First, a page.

Conflict: Opportunity, or Drama (The COD Cycle)

Compassion goes deeper than we know or think, and certainly deeper than how it’s practiced.

Compassion is more than just empathy, caring, and concern for another person. Check out my fb post about it & let’s connect over there. Literally, compassion is “co-suffering,” or being deeply connected with peoples’ journey through life’s trials and tribulations, aka: conflict.

Conflict doesn’t have to turn into a World War 2 re-enactment. It doesn’t automatically mean being at-odds. It simply means being incompatible or in variance. What we do with that incongruousness turns conflict towards the positive or the negative.

Conflict can be an Opportunity for growth, or it can mean Drama for all those involved.

Drama means to struggle against with destructive outcomes. The opportunity to grow & show compassion means to struggle with for creative outcomes. Doesn’t that second one seem a WHOLE HECKUVA LOT BETTER??

Positive outcomes are preferable. As a certified mediator, I know that on an academic level. As a human being, I know this in my guts, my cells, as well as my brain.

So, how do we come out of conflict on top? How are we supposed to resolve human conflict in constructive ways? How do we synthesize multiplicity & continue harmoniously?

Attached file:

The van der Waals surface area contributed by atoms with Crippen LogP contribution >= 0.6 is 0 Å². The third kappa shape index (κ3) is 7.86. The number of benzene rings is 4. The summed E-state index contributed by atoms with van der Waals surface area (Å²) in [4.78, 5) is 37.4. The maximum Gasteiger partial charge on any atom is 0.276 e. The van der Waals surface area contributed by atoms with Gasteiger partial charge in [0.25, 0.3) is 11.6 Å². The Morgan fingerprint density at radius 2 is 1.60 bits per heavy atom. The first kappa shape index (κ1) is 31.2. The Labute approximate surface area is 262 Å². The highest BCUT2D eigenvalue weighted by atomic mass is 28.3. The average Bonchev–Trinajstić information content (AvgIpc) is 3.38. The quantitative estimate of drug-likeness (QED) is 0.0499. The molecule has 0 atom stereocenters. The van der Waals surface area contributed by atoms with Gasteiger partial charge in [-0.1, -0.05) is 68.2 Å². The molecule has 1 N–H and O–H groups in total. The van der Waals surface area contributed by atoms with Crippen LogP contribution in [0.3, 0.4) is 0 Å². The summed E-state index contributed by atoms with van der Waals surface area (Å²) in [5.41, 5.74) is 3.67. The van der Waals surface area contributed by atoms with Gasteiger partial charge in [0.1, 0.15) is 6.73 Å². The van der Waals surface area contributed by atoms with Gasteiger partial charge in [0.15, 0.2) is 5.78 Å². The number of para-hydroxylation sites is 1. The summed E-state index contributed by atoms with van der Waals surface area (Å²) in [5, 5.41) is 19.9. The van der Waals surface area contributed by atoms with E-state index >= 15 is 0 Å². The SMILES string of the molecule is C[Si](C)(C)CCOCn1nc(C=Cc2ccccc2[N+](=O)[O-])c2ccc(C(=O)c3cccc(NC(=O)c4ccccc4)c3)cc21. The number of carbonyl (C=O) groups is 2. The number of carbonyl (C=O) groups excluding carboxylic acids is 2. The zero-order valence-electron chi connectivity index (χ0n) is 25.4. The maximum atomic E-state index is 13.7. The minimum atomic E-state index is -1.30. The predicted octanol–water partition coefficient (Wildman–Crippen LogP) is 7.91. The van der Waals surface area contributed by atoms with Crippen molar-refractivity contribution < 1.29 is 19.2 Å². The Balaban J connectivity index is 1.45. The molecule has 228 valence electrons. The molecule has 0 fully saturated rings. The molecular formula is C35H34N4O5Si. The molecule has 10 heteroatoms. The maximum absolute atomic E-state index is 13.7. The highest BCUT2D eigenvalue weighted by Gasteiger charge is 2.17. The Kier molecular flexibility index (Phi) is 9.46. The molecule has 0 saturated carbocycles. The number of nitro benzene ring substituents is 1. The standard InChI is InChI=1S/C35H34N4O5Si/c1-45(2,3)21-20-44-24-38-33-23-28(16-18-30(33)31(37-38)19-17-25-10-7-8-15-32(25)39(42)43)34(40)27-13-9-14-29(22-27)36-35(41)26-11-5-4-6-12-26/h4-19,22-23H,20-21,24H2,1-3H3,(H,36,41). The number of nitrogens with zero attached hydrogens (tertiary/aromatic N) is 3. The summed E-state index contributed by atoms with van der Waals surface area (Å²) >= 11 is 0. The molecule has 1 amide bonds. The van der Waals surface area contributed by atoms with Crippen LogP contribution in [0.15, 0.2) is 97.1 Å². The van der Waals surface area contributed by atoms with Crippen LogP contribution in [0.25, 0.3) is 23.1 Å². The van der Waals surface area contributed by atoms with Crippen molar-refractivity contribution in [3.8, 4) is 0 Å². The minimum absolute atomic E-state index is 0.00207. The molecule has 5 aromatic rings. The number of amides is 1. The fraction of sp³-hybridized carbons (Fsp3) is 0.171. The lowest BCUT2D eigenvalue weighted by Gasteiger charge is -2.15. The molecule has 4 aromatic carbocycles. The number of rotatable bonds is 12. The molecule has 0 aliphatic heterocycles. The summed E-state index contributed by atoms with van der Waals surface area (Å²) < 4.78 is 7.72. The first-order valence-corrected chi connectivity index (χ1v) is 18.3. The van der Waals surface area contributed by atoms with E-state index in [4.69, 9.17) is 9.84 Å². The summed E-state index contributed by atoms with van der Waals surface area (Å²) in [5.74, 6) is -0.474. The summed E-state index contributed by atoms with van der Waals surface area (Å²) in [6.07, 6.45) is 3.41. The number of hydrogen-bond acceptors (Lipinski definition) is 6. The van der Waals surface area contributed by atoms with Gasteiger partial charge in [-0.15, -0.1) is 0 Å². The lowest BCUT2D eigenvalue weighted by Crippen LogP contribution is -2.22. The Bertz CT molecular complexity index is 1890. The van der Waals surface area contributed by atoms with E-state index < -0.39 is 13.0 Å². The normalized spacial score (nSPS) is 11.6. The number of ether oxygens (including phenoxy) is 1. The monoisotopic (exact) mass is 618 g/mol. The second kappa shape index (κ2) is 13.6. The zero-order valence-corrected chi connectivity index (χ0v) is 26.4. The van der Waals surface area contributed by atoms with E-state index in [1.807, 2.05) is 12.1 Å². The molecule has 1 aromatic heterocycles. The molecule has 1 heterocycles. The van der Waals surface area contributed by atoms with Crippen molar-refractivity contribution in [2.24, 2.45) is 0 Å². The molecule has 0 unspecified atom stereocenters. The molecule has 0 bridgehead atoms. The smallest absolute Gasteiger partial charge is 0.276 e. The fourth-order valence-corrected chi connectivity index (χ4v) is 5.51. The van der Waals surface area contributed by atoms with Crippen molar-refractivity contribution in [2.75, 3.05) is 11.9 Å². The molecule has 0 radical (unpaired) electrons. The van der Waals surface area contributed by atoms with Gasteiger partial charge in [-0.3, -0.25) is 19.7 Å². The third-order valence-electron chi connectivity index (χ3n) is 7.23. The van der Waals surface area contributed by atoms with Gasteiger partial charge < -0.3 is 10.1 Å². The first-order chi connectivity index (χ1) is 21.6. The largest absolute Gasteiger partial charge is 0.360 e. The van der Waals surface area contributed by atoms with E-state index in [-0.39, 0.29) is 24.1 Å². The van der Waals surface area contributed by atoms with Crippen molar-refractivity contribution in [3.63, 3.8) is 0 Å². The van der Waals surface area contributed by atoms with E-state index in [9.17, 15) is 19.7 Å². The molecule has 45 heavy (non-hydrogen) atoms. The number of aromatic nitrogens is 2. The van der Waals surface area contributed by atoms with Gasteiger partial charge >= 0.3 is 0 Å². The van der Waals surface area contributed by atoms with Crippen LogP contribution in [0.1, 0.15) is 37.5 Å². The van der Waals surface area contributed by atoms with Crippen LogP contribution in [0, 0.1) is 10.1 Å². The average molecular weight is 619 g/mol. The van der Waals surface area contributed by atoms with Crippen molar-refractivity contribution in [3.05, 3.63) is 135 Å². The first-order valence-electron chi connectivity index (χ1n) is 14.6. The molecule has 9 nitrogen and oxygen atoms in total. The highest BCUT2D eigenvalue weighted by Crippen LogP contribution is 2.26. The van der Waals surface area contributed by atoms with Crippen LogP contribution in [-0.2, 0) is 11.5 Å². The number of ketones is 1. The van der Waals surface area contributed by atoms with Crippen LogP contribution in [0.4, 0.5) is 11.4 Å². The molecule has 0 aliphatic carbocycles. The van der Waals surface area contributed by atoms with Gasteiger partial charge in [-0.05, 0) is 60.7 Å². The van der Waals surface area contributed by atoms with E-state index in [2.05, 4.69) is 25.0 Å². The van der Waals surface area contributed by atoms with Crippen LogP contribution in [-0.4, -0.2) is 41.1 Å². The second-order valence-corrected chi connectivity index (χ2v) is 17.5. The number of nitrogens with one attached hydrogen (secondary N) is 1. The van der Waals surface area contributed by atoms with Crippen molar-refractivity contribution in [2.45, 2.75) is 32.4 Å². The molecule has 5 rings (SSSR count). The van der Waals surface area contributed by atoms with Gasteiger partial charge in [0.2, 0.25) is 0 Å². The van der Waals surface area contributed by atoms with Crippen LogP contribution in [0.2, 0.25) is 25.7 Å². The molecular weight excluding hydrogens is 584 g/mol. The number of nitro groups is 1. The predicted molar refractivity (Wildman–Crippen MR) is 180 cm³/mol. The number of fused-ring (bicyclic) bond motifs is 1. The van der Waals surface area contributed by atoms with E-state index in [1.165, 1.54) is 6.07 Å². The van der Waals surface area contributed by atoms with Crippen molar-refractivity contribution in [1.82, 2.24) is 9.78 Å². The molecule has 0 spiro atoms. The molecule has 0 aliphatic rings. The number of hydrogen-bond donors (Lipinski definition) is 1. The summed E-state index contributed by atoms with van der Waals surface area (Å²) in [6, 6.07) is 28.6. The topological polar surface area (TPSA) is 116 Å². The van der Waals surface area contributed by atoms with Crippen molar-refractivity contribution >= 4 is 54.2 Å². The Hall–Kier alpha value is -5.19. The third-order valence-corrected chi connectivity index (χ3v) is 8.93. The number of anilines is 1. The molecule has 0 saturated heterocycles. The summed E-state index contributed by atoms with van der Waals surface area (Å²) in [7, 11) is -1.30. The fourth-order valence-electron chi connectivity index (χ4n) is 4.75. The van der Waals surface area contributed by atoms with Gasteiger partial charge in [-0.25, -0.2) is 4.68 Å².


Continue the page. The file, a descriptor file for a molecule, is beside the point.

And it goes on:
Recognize the two possibilities out of Conflict: Opportunity, or Drama. Then, use the COD three-step method to achieve the desired outcomes:

  • Commit to Compassion. Committing to compassion says, “We are in this together.” That’s already a step towards the positive, as it re-frames the sides less as enemies & more as co-conspirators in a resolution.
  • Open Up to Opportunity. Since it takes two to tango, we must be willing to give and receive info. Giving opens the door to being understood. Being open to other viewpoints creates empathy. The give-and-take creates a partnership crucial to seizing the opportunityto succeed.
  • Demolish the Drama. Negative outcomes can’t be an option. Misusing the energy of conflict is a non negotiable no-no. Once a situation becomes dramatic–tense, new, stressful–it’s a sign to go back to the first step & go through again, using the first pass’s progress as a platform, to reach newer, deeper levels.

Organizations that either actively or passively encourage drama fail to implement strategies, like the COD Cycle. They don’t talk openly or deal directly with conflict. They try to avoid failure instead of leveraging it for growth. They don’t hold people accountable without attacking or blaming them.

Pro-COD organizations use these strategies. Engaging the characteristics promoted in the COD Cycle are part of successful, drama-free organizations’ cultures. It is embedded in their policies, procedures, and rules of engagement which provide consistency & accountability.